What is Shanghai known for?

Shanghai is not only one of the most populous cities in China, but also one of the most populous cities in the world. All around you are futuristic towers; the city is quite contemporary. But if you take a random side street, you'll come upon a quaint market selling traditional Chinese medicine in all its vibrant colors. Shanghai's contrast is what makes the city so interesting, and it's what draws millions of visitors each year.

To learn more about the city of Shanghai and its many attractions, please continue reading.

Shopping

One of Shanghai's most well-known draws is its shopping. Actually, many tourists come to the city with the express purpose of spending as much money as they can.

Shanghai's retail districts provide a one-of-a-kind adventure, and you can find just about everything there.

Nanjing Road Pedestrian Street is great for name-brand shopping and is among the greatest in the city.

To shop for high-end items, go to Huaihai Road.

The Tianzifang shopping district is known for its specialized stores.

Massive shopping center including dozens of name-brand retailers from all over the world.

Although, when it comes to small stores, Xintiandi is where I love to spend time, even if it's just window shopping. The restaurants here are some of the best in the city, and the neighborhood as a whole is quite chic.

Mixing of cultures

Shanghai has been a destination for visitors and new residents from all over the globe for well over a thousand years.

All the way from Charlie Chaplin and Albert Einstein to Barack Obama have been guests throughout the years.

Shanghai's culture is distinctive because of the many different cultures that have influenced it. If you're looking for Western-style conveniences and comforts, this city in China surpasses all others.

Shanghai has such a distinct culture that it is recognized as the Shanghai Regional Culture. Western culture has had an impact on this hybrid of classical Chinese with elements of the Yue and Wu dynasties.

Even for those who have never been to China before, this makes Shanghai a very pleasant destination.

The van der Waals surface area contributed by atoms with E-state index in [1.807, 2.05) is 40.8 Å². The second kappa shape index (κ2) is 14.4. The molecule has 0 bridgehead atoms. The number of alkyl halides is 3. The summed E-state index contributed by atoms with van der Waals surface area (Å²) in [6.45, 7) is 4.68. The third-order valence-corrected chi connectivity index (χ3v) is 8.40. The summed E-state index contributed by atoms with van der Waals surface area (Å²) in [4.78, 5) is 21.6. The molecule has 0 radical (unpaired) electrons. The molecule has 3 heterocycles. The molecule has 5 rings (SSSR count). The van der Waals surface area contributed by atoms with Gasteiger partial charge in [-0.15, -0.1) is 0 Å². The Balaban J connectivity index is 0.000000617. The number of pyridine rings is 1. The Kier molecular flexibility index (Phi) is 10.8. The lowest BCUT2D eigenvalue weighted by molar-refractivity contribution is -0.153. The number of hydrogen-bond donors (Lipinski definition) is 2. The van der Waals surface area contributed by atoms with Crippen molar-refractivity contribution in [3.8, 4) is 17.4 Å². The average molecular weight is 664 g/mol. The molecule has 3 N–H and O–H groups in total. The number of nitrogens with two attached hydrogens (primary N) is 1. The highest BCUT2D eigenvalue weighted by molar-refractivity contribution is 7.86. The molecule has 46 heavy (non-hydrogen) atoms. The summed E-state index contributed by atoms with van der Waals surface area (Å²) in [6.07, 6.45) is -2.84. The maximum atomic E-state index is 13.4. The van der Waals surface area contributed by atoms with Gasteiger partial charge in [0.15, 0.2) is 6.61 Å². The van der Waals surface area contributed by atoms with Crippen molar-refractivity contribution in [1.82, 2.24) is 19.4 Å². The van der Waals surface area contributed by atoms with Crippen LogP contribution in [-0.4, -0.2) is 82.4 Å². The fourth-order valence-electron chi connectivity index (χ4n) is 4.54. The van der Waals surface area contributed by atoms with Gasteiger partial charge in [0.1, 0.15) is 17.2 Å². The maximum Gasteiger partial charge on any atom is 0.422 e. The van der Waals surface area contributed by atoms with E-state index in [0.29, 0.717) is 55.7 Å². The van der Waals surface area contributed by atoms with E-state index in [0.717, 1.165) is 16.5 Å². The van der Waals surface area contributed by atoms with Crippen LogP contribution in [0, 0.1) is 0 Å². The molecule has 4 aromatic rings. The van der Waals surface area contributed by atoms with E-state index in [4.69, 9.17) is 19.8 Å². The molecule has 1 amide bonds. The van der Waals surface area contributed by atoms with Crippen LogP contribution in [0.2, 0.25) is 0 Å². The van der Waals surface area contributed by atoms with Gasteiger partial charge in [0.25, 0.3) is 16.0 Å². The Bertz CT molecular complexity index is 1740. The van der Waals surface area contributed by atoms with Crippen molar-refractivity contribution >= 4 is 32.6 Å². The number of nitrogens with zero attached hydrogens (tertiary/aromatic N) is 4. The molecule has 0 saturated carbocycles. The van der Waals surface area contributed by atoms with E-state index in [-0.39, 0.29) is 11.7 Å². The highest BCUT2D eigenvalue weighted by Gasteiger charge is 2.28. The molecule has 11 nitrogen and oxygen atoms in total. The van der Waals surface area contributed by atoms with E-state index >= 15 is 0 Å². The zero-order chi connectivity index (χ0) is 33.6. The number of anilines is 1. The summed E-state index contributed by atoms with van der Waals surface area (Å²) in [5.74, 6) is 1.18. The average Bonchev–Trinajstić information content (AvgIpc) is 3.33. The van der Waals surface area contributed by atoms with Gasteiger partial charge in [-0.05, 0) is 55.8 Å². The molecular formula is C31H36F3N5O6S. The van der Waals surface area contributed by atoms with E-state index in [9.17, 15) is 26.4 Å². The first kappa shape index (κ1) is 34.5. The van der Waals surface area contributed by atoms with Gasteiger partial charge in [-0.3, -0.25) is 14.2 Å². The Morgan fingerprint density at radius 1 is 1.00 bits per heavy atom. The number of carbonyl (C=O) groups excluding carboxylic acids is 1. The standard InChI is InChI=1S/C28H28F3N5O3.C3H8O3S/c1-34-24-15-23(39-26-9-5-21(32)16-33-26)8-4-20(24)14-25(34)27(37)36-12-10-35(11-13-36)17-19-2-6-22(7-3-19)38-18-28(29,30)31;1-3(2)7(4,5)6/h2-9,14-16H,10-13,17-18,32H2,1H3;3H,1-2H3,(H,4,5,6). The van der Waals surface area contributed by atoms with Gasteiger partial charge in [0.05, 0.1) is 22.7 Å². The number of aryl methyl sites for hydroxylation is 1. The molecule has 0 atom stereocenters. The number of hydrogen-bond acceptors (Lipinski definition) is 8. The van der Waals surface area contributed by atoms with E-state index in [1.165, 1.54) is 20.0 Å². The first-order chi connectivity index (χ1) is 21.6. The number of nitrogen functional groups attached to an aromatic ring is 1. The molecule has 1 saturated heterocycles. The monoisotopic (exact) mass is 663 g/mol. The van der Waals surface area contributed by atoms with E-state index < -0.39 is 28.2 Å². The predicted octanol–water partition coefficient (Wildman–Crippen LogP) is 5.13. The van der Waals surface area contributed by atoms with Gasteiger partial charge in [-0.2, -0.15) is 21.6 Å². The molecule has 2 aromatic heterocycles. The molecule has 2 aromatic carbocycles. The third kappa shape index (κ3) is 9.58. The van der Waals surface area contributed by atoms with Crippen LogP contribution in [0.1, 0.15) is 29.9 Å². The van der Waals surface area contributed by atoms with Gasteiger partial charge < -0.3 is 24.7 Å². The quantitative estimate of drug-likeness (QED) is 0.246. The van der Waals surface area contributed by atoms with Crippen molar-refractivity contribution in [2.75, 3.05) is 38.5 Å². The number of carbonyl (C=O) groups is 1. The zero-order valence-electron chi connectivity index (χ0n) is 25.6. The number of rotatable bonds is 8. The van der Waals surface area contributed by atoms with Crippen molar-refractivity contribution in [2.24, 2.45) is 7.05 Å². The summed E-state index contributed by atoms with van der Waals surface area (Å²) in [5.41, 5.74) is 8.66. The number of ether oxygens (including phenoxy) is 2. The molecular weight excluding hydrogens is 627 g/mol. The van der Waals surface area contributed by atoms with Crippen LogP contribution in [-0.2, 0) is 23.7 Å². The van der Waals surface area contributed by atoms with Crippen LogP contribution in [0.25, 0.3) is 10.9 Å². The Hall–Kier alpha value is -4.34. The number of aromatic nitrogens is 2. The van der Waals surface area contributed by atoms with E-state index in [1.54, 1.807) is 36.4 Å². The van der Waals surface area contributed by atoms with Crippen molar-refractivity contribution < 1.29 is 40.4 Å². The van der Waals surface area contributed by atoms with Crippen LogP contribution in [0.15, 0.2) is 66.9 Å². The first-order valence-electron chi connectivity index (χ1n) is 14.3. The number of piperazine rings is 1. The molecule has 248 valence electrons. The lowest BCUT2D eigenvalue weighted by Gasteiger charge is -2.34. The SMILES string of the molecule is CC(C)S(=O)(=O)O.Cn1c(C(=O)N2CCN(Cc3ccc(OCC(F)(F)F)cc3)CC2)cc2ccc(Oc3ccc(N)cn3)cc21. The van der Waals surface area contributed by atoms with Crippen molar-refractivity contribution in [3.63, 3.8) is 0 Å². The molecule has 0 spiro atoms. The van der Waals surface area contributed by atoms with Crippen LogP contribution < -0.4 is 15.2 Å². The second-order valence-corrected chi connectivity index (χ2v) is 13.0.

One of the most well-known areas of the city with a very European flavor is the French Concession, which I will discuss in more detail below. All the major foreign and Chinese financial institutions are scattered along the Bund.

The streets are lined with eateries serving cuisine from all over the globe, including those from India, Korea, and the Middle East. And if you're a gourmet, you'll appreciate the thrill of this unexpected union.

If you had told me there was so much variety in Shanghai's dining options, I never would have believed you. I tried Mongolian food (which I had never heard of before), Middle Eastern food (which I had never heard of before), and Mexican food (which I had never heard of before).

Although it may seem unusual, I fell in love with Mexican cuisine while living in Shanghai.

Assembled on the Bund

The Bund is without a doubt the city's most well-known landmark.

This section of land along the western bank of the Huangpu River boasts some of the city's most breathtaking panoramas.

Colonial structures from the early 20th century can be found on the Bund side of the river, while the modern Pudong side is home to the city's financial district and its soaring skyscrapers.

The beautiful skyline is best appreciated at night, when the lights come on.

The Bund is also a popular tourist destination because of the abundance of restaurants and shops that line its streets.

One can also explore the interiors of the buildings to better appreciate the colonial design.

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